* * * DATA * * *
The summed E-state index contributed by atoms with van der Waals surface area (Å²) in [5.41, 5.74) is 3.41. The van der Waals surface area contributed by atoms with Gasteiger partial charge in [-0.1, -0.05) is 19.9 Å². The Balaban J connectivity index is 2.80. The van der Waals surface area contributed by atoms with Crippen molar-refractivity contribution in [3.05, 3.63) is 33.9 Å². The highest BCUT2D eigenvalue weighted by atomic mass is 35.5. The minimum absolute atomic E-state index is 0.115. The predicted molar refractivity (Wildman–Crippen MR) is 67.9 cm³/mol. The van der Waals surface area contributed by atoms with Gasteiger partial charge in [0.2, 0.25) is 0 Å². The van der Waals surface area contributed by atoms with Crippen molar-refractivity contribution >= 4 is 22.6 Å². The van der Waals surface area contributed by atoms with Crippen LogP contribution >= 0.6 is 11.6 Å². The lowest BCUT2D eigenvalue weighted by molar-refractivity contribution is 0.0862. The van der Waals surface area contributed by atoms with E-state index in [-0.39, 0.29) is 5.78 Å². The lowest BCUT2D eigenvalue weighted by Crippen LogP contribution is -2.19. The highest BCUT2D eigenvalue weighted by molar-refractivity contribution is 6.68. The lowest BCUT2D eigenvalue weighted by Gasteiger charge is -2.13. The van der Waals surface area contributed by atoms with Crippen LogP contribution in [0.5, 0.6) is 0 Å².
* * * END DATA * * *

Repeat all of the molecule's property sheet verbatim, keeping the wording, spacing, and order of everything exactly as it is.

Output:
The summed E-state index contributed by atoms with van der Waals surface area (Å²) in [5.41, 5.74) is 3.41. The van der Waals surface area contributed by atoms with Gasteiger partial charge in [-0.1, -0.05) is 19.9 Å². The Balaban J connectivity index is 2.80. The van der Waals surface area contributed by atoms with Crippen molar-refractivity contribution in [3.05, 3.63) is 33.9 Å². The highest BCUT2D eigenvalue weighted by atomic mass is 35.5. The minimum absolute atomic E-state index is 0.115. The predicted molar refractivity (Wildman–Crippen MR) is 67.9 cm³/mol. The van der Waals surface area contributed by atoms with Gasteiger partial charge in [0.2, 0.25) is 0 Å². The van der Waals surface area contributed by atoms with Crippen molar-refractivity contribution >= 4 is 22.6 Å². The van der Waals surface area contributed by atoms with Crippen LogP contribution >= 0.6 is 11.6 Å². The lowest BCUT2D eigenvalue weighted by molar-refractivity contribution is 0.0862. The van der Waals surface area contributed by atoms with E-state index in [-0.39, 0.29) is 5.78 Å². The lowest BCUT2D eigenvalue weighted by Crippen LogP contribution is -2.19. The highest BCUT2D eigenvalue weighted by molar-refractivity contribution is 6.68. The lowest BCUT2D eigenvalue weighted by Gasteiger charge is -2.13. The van der Waals surface area contributed by atoms with Crippen LogP contribution in [0.5, 0.6) is 0 Å².